We've been tweeting, tweeing and twalking on Twitter (feel free to follow us) and it's been an interesting ride. Thanks to a tweet by Nishant Kaushik, my former illustrious colleague (still illustrious), I had the privilege of reading a recently released Oracle whitepaper about an Oracle Identity Manager implementation at Agilent.
The whitepaper talks about decreasing the cost of access requests and quarterly audits as the primary business driver behind the implementation. The other usual drivers of improved security and better compliance are either down or not on the list. While the emphasis on cost as a business driver is hardly new (it's still capitalism folks, regardless of what Obama says), what's interesting about Agilent versus a typical identity management implementation is the statement of what was NOT a business driver for them. Bob Horowitz from Agilent made a presentation to Silicon Valley chapter of ISSA in May 2008 and one of our staff was in attendance. Bob's presentation made a lasting impact because of one "simple" item: desacralization (yes, that's a word) of password resets.
To quote the presentation, "Password Management and Single Sign On don't rise to the top of Agilent's priority list. Password resets are not a significant Helpdesk issue. Yes, users have too many passwords. But security issues can be solved by recommending a tool to manage multiple passwords safely". WOW! The sacred cow, the holy grail, the justification of all justifications, the cost of contacting helpdesk to reset passwords, is NOT a significant business driver because...the real issue revolves around educating the users with a little bit of tools. Why, they must be drinking some special water over there in Santa Clara (Hawaii Deep Marine's Kona Nigari seawater mineral concentrate, $33.50 per 2oz) and I'd like to buy them another case because I absolutely agree.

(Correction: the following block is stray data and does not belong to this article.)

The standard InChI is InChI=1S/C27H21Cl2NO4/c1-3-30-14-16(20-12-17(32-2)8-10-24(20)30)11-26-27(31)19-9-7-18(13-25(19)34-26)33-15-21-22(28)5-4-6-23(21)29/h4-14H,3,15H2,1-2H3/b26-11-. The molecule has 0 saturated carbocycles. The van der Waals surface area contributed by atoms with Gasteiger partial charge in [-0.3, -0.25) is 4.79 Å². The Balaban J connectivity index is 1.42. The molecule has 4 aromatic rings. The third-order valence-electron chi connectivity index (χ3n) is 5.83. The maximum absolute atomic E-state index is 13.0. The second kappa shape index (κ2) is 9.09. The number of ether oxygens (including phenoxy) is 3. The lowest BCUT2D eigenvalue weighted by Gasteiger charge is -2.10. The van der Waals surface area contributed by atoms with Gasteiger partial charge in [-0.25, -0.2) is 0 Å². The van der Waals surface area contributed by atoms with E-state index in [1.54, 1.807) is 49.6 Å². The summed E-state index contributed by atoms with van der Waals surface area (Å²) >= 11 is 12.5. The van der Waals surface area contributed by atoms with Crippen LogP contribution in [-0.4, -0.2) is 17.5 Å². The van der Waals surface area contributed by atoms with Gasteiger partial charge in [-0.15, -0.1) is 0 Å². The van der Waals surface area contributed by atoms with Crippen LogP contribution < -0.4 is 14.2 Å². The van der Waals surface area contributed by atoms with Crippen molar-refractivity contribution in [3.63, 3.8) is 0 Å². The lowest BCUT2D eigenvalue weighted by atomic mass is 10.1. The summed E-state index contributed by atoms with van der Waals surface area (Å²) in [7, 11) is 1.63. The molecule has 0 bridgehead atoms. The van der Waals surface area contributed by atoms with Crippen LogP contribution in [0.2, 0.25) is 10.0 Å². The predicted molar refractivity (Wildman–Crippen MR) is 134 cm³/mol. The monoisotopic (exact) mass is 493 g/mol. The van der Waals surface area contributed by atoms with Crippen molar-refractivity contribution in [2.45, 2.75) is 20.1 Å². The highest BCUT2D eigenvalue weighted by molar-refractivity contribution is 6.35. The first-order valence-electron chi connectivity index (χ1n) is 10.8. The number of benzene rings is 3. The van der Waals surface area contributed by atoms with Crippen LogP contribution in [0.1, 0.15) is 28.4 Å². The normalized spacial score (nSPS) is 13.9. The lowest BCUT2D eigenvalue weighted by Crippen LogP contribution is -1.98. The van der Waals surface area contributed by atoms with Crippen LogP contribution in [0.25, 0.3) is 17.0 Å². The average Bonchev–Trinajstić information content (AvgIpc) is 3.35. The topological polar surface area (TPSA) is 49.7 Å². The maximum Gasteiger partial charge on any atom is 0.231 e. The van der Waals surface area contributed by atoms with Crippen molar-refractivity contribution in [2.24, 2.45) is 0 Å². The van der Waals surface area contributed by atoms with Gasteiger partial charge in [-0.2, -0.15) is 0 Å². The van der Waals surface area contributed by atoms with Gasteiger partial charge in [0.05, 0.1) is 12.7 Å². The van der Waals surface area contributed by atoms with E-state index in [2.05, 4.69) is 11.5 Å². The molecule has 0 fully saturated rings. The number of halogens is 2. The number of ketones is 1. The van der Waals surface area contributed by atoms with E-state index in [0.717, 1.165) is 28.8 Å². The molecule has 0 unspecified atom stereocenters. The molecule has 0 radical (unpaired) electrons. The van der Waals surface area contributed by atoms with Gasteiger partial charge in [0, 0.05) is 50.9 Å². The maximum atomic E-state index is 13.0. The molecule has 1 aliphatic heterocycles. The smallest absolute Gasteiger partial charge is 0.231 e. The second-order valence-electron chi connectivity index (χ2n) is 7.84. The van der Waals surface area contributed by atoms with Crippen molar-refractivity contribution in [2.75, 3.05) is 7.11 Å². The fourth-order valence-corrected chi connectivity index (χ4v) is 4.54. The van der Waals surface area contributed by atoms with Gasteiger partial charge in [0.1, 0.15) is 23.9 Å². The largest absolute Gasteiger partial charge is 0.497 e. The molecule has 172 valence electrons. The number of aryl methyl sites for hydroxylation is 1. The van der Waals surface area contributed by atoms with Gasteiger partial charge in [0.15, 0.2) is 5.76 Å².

How would someone manage multiple passwords safely without attempting an all-encompassing single sign-on solution? According to one of Bruce Schneier's more controversial posts, choosing a strong (complex) password, writing it down on a small piece of paper and then storing the piece of paper in your wallet is the way to go. Personally I prefer Bruce's other contribution to the challenge of managing multiple passwords: an Open Source (free as in beer) product PasswordSafe. PasswordSafe or KeePass are tools everyone at Identigral is asked to use when dealing with passwords at a customer site.
Open Source tools duly noted, they're not for all organizations. Another alternative is a class of products that falls under Enterprise Single Sign-On (ESSO) umbrella. The word "Enterprise" does not refer to a breadth or expense of implementation. It's a marketing label to differentiate capabilities from other classes of single sign-on products such as web SSO (often abbreviated as simply SSO since everything is on the web, right?) and federated SSO (often referred to as federation because it sounds sexier). In Enterprise SSO, applications that can participate in the single sign-on scheme can include desktop (client-server, thick, standalone) apps, mainframe apps with green screens as well as traditional web apps.
ESSO's advantage in terms of implementation cost vs other types of single sign-on technologies is that participating applications require no changes. ESSO is a client-side technology that has a footprint on the user's desktop. You can still have administrative policies and overrides as well as many other bells and whistles so it's far from being something that cannot be controlled once released into the wild. Managing the deployment to the desktop by administrator has long been addressed by Microsoft and countless 3rd parties. If you'd like to find out more about the magic of ESSO, you can watch the webinar by our ESSO partner Passlogix or come to a joint Identigral/Passlogix webinar in May (contact us for registration).
...and last but not least, if you want to solve that darn password reset issue, Passlogix has you covered at less than $10/user. Mention this blog and promo code "IDENTIGRALROCKS" and receive a WHOPPING discount. WHOPPING!
Bonus: Secret Q&A
Double Bonus for our readers outside US: What's in Your Wallet?
What's in your wallet?
by Deborah Volk on April 6th, 2009
Posted in Oracle Identity Manager, Identity Management, Business Perspective, Enterprise Single Sign-On, Passlogix v-GO Tagged with oim, agilent, business case, passwords
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